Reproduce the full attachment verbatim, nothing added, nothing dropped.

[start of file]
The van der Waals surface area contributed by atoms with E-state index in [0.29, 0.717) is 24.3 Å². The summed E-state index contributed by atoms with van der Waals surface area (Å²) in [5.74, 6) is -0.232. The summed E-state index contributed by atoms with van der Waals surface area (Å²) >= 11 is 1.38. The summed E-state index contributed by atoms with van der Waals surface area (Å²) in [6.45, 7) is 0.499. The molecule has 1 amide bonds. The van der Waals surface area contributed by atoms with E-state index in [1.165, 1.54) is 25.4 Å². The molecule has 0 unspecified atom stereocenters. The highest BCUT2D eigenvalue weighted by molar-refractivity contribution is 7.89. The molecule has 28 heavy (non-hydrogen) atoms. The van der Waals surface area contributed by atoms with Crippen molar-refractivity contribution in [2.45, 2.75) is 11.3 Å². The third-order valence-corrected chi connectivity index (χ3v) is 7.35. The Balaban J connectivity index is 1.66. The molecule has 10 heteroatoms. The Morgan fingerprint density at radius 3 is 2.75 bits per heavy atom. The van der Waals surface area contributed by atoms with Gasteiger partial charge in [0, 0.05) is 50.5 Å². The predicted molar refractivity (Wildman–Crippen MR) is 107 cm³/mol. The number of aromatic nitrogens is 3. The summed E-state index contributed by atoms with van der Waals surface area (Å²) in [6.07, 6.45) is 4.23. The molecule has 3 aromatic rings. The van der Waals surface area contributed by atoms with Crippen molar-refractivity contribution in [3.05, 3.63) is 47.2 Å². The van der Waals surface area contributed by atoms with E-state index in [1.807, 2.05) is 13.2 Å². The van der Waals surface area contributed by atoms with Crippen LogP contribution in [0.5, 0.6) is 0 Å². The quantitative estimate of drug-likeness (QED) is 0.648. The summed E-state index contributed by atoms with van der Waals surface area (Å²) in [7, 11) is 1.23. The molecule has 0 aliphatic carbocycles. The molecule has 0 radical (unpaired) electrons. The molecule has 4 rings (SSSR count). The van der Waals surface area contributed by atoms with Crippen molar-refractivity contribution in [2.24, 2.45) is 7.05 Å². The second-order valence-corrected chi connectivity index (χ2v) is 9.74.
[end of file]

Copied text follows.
The van der Waals surface area contributed by atoms with E-state index in [0.29, 0.717) is 24.3 Å². The summed E-state index contributed by atoms with van der Waals surface area (Å²) in [5.74, 6) is -0.232. The summed E-state index contributed by atoms with van der Waals surface area (Å²) >= 11 is 1.38. The summed E-state index contributed by atoms with van der Waals surface area (Å²) in [6.45, 7) is 0.499. The molecule has 1 amide bonds. The van der Waals surface area contributed by atoms with E-state index in [1.165, 1.54) is 25.4 Å². The molecule has 0 unspecified atom stereocenters. The highest BCUT2D eigenvalue weighted by molar-refractivity contribution is 7.89. The molecule has 28 heavy (non-hydrogen) atoms. The van der Waals surface area contributed by atoms with Crippen molar-refractivity contribution in [2.45, 2.75) is 11.3 Å². The third-order valence-corrected chi connectivity index (χ3v) is 7.35. The Balaban J connectivity index is 1.66. The molecule has 10 heteroatoms. The Morgan fingerprint density at radius 3 is 2.75 bits per heavy atom. The van der Waals surface area contributed by atoms with Gasteiger partial charge in [0, 0.05) is 50.5 Å². The predicted molar refractivity (Wildman–Crippen MR) is 107 cm³/mol. The number of aromatic nitrogens is 3. The summed E-state index contributed by atoms with van der Waals surface area (Å²) in [6.07, 6.45) is 4.23. The molecule has 3 aromatic rings. The van der Waals surface area contributed by atoms with Crippen molar-refractivity contribution in [3.05, 3.63) is 47.2 Å². The van der Waals surface area contributed by atoms with E-state index in [1.807, 2.05) is 13.2 Å². The van der Waals surface area contributed by atoms with Crippen LogP contribution in [0.5, 0.6) is 0 Å². The quantitative estimate of drug-likeness (QED) is 0.648. The summed E-state index contributed by atoms with van der Waals surface area (Å²) in [7, 11) is 1.23. The molecule has 0 aliphatic carbocycles. The molecule has 0 radical (unpaired) electrons. The molecule has 4 rings (SSSR count). The van der Waals surface area contributed by atoms with Crippen molar-refractivity contribution in [2.24, 2.45) is 7.05 Å². The second-order valence-corrected chi connectivity index (χ2v) is 9.74.